Note: This is a guest post from Trina Cleary of Growing Raw
In the glorious abundance of Summer and Fall, it’s easy and instinctive to eat fresh, seasonal fruits and vegetables. It takes a little more effort, but it’s still possible to eat a diet filled with fresh and healthy food when Winter rolls around.
Obviously, depending on where you live, you may have more options than some other people. If you live in the north of Alaska you may have to be a little more creative than someone who lives in a milder climate.
However, where there is a will, there is a way! Healthy eating all year round is possible.
Tip #1: Check Out Your Farmer’s Market
Many people assume that their local farmer’s market closes in the winter. Although there may not be the endless selection there is in the warmer months, many vendors still make an appearance to sell their Fall and Winter harvest.
You may be able to find large winter squashes, which are great for making warming soups. Beets, cabbage, cauliflower, chicory, fennel, celery, kale, horseradish, parsnips, kohlrabi, leeks and radishes are cool weather crops that are harvested from late Fall through to early Spring. Many of these actually taste sweeter the cooler the growing weather is. Fall crops that do not go bad quickly, such as walnuts, almonds, onions, garlic or certain varieties of quince may also still be available.
Nobody knows better than a farmer how to eat well with what’s available in the Winter months, so don’t be shy to ask around for some helpful tips!
Tip #2: Preserve the Summer and Fall Harvest
Sometimes in the Summer and Fall it is easy to get so overwhelmed with the abundant harvest that you toss or are anxious to give away all those extra zucchinis or tomatoes to anyone that will take them off your hands. At the time you think you have eaten so many of them that you don’t care if you ever see another one again!
Plan ahead. Once the middle of Winter comes around, those garden tomatoes over pasta will probably never have tasted better or more welcome.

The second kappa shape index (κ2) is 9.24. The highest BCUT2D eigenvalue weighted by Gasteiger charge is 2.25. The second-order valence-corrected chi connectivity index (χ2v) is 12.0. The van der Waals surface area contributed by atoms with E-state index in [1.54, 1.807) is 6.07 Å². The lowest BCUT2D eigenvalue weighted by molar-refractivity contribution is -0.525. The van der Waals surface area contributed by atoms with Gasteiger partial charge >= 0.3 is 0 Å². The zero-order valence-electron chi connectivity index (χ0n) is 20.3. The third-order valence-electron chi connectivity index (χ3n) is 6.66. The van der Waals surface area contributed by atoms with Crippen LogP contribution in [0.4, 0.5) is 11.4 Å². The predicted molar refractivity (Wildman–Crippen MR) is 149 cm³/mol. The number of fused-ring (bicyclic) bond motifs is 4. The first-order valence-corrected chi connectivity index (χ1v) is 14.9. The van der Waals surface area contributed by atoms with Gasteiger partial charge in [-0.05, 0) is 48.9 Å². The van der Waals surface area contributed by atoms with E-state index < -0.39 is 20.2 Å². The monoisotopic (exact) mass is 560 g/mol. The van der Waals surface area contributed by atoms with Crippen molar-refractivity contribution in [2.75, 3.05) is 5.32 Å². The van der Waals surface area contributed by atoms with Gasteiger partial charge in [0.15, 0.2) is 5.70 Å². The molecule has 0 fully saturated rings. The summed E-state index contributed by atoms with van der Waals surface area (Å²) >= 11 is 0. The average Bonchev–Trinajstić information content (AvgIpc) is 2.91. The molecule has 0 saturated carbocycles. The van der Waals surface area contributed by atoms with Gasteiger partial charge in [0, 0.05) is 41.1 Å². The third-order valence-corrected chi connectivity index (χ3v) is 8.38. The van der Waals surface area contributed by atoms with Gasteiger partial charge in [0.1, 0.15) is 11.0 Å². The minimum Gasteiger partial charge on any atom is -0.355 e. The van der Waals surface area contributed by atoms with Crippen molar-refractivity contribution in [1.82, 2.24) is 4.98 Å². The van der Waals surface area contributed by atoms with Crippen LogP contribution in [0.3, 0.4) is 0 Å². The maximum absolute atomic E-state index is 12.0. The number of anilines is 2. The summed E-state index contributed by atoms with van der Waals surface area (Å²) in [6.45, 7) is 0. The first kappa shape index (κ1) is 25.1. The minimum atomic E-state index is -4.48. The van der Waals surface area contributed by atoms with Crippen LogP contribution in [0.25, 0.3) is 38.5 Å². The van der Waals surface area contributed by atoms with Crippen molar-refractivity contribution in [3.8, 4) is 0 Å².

Make sure to store apples, onions, garlic, and potatoes in a cool, dark cellar. If stored well, you will be able to dip into this reserve deep into the winter.
Canning is simple and fun, and makes a great activity to do with your friends, neighbors or family one lazy weekend day. Can tomatoes, fruits, salsas and even look into pickling zucchini and eggplant.
Many veggies and fruits freeze well, especially beans, peas, cauliflower, broccoli, zucchini, berries, pears, peaches, apples and apricots. Make sure you throw a few large ziplock bags of these foods, grated or chopped for ease of use, into the freezer when these foods come into harvest. Defrost at the time you want to use them, and voila! You have veggies and fruits at hand to give the flavor of the Summer and Fall months to your Winter meals.
Tip #3: Investigate Seasonal Cookbooks
With the rise of globalized trade and increasingly processed foods we have lost our habit of eating within the rhythms of nature. Never before has it been so easy to run up to the supermarket and eat strawberries in January – but consider that those strawberries have probably had a couple of weeks worth of travel from another end of the world, and are anything but the freshest or most ecologically friendly option.
Eating within the confines of what nature offers us at the time was something that our ancestors did naturally. Fortunately, seasonal eating is making a comeback. You can find many excellent cookbooks on the subject, which will inspire your creative juices and give you endless delicious ideas for cooking up Winter veggies and grains.
Tip #4: Experiment with Hydroponics
Even if you live in the most harsh winter climate, if you invest in a small hydroponics system you can enjoy fresh organic veggies and herbs all year round.
Many starter systems can be bought online, or ask your local gardening store for help setting up a basic indoor garden. Put that extra guest bedroom that no one uses anyway to use, or use this as motivation to clear out the basement to make room for a vibrant hydroponic garden that you can enjoy no matter what the weather is doing outside.
Tip #5: Start a Windowsill Garden
So let’s say that you live in the tiniest studio apartment in the city and your town does not have a farmers market – you are out of luck, right? No way! Get creative and use any window space to grow compact plants that you can hang in small pots, and you can enjoy simple greens and many low-maintenance herbs such as basil, parsley and cilantro. Not only will a windowsill garden add beauty and life to your apartment, it will help you eat fresh all year round.
So don’t think that eating fresh produce is just a luxury of the Summer and Fall months! It’s possible to tap into the reserves of the more abundant Summer and Fall months, or welcome the many tasty winter options into your diet. With a little preparation, motivation, and inspiration you can find ways to eat healthy servings of vibrant produce year round.
How do you find and include fresh produce in your diet during the Winter months?
Trina Cleary is learning about growing and eating healthy food while she cares for her preschool aged kids at home. She publishes her discoveries at Growing Raw, a healthy eating guide dedicated to all those who want to grow healthy food and eat it too.
Photo by thebittenword.com